As I was very anxious to have it inserted I agreed. I wrote an article on somewhat similar lines the following day, which met a like fate. At the Trades Hall I was asked if I had left the “Standard” seeing the signed letters. The next day I wrote another uncompromising militant article and sent a message to MacDonald that unless he published it as a “Jack Cade” article, uncensored, to return it to me and I would place the article – and the position – before the unions. The article was published as a “Jack Cade” article and I never had any further trouble in this direction while MacDonald was editor.

* * *

The managing director of the “Standard,” Mat McCabe, one time secretary of the Brisbane, branch of the Waterside Workers’ Federation, resigned from that position in 1917. It was absolutely essential that the new manager should be a man who had not only ability but also the complete confidence of the unions. The “Standard” was facing a financial crisis and it was necessary to appeal to the unions for a levy or substantial financial assistance. I decided that the only person to do this work was Jack Crampton, Director of Labour. I placed the position before him. Unwillingly he agreed that it was his duty for the sake of the paper and the Labour movement to apply for the managership. He promised me he would do so. He kept his promise and sacrificed a highly placed and permanent Government position to do so. I know of no other prominent official in the Queensland Labour movement who would have acted similarly.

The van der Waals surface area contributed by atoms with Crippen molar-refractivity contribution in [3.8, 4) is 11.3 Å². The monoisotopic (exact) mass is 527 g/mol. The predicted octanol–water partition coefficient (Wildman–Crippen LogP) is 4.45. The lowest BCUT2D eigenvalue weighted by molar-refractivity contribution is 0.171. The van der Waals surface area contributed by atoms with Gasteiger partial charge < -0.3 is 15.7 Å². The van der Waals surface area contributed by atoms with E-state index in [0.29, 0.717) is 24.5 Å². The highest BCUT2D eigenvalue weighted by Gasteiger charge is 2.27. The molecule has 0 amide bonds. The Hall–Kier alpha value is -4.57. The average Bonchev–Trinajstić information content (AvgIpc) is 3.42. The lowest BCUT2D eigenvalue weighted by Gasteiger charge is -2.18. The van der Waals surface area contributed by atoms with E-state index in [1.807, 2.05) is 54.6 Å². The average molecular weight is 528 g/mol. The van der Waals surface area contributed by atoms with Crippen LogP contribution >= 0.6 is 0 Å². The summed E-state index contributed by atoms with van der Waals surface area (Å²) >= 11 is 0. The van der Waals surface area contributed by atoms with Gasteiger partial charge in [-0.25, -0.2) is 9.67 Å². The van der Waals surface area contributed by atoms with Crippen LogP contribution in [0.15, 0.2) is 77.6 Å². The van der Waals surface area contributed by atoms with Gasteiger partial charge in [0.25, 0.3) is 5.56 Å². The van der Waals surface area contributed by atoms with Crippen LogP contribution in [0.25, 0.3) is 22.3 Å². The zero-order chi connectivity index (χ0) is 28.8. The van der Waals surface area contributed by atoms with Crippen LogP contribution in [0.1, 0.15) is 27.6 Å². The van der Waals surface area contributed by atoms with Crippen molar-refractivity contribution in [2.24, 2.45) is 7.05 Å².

Theodore, who was very friendly with Crampton – and was also afraid of him as an able militant industrialist, endeavoured to dissuade him from throwing up his position as Director of Labour, but Crampton declined to follow the easier path.